Michael, the lovely Dutch dermatologist and his wife has left so we had a great leaving dinner for him at our house.  He has kindly let us use his car so we were planning on going on the Kilimanjaro mountain club trip to the Pare mountains that weekend.  On Friday night Josh still had a temperature but luckily no more vomiting and Zac did an enormous poo and seemed fine.  Aaron and Sebastian went off and did a big shop and hired tents/ sleeping bags etc for the trip.  I was prepared to stay at home with Josh as the camp site we were going to was at the top of the mountains and had no water at all and I did not think it would be a great place to be with a vomiting child!

The trip suddenly started to feel somewhat deflated!
Praying to the tyre god...nice arse though?

We had a quick lunch and then set off on what was meant to be an hours gentle walk with the children.  But of course this was a true African walk and it turned out that the guides did not know where we were going so we hiked through forest and when I say through forest I mean through the forest as there did not seem to be a path and we climbed over and under branches and pushed our way through sharp bushes.  Josh was not enjoying himself nor were the younger children so Camilla took them all back to camp.   Josh had been doing his hunched over look saying he felt tired and poorly but as soon as Camilla said they were turning back he stood up straight and skipped down!  The walk progressed but it was like one of those horror films when people keep being picked off at the back as we lost more and more people…..  Some people turned back because the going was too difficult/ they had to leave/ Edward had an itchy rash suddenly develop probably from a plant until Zac was the last child left!  Vicky and Susan suddenly appeared having found a much easier and straightforward way up the mountain and we all made it to the top.  Three and a half hours later we returned to camp after our “easy” walk to find that the wind was blowing a gale and the tents looked quite dodgy!
Fortunately Josh bounced up absolutely fine on Saturday morning so we all set off in convey for the mountains.  I was travelling with Camilla and her children and about an hour out of Moshi we saw Michael’s car stop as they had had a puncture.  Aaron and Sebastian efficiently changed the tyre and off we went again.  It was quite a journey and took about 4 hours as we climbed high into the mountains up very steep tracks to reach a secondary school perched right at the top with a fabulous view of Kilimanjaro peeking between the clouds.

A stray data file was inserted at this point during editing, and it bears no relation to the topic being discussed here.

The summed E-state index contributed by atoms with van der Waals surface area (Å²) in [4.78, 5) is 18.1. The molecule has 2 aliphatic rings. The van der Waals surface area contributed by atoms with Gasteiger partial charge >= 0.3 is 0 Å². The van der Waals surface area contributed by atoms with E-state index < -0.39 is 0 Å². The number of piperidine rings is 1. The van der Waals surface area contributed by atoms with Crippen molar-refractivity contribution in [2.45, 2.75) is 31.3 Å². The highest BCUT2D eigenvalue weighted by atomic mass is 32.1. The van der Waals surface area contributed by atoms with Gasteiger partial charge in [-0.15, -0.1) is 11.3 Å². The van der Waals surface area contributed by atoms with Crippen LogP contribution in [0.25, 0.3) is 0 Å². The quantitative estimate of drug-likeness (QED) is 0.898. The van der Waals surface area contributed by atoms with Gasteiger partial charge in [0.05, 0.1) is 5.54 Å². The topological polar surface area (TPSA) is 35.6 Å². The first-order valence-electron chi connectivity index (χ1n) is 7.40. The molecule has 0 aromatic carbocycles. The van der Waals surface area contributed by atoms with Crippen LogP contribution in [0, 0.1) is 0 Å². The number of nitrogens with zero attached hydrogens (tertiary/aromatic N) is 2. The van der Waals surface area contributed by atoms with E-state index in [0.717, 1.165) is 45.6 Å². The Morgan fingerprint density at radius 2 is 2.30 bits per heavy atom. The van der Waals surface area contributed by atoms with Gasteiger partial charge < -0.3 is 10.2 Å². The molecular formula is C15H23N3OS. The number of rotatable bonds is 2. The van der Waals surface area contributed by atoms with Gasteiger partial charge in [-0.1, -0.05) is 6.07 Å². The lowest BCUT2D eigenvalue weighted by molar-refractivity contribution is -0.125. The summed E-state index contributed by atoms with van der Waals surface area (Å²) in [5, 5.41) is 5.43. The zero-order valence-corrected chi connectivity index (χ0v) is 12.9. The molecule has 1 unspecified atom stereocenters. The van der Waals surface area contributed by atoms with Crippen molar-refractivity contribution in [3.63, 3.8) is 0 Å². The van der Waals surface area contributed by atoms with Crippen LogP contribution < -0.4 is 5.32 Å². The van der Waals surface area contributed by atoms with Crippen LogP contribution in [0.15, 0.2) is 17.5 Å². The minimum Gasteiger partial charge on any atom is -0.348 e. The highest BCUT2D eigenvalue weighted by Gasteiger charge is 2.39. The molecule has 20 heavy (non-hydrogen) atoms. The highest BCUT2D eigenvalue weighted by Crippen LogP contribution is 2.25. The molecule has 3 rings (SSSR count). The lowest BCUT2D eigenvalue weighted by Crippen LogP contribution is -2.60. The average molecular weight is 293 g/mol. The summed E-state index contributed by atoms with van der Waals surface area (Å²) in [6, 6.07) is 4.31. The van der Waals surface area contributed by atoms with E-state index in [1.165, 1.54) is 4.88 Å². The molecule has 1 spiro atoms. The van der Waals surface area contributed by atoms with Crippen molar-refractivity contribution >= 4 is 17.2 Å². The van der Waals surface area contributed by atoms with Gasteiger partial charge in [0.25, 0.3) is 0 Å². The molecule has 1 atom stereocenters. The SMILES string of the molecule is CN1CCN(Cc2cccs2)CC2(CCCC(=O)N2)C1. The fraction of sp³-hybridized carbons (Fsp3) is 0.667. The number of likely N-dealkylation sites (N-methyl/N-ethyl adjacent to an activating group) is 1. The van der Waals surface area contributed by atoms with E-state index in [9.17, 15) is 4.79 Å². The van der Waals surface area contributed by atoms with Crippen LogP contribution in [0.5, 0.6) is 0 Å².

Paris Dakar via Tanzania AHT on a charge to the finish
Luckily we had discovered an unlocked classroom, which we made our cooking base.  We fed the kids who then had great fun building a fire and dancing round it with sticks whilst we cooked our feast of pasta, salad and amazing barbequed fillet steak.  By this time some of the tents had broken/ blown down and the rest were moved to the shelter of the classroom wall.  Aaron, Zac, Josh and I slept in the classroom, which was very comfortable, and in the morning we discovered that others had been wet through/ had collapsed tents overnight.

Happy, Sleepy, Sneezy, Bashful, Doc...Grumpy and Dopey were changing the tyre!
Is that some LEGO???????
After pancakes for breakfast, courtesy of Aaron, we set off for a  2 hour gentle walk again with the kids.  Yes you guessed it it was another African walk and although not through the bush after 2 hours I wanted to turn back.  Josh had stayed at camp with Aaron but I had Nogga and Zac who were getting quite hot and bothered.  It seemed impossible to get a straight answer as to how far we were going and whether we were taking the same route or a different route back.  The guide kept saying “5 more minutes” and Zac asked “is that an African 5 minutes or a Mazungu 5 minutes?” which made everyone laugh.  Of course it was an African 5 minutes and 20 minutes later we split into 2 groups.  Our  group headed back and the other group continued on to a resevoir and then back which was supposed to take an extra hour.  Of course when we finally got back to camp after another three and a half hour hike the other group were already back telling us that the resevoir had in fact been 5 minutes away and then they walked back a different much easier route!  Zac has now announced that he refuses to do any more hashes or long walks ever again.

We drove back after lunch and had a great swim at the ISM pool before collapsing after a hot shower into bed…..

Child Psychologist? Is there a Child Psychologist in the house? 

Zac took inspiration for Troll King from this self portrait. 

We have added a couple of pics of the children's pictures of the play from a previous post in which Zac played the Troll King.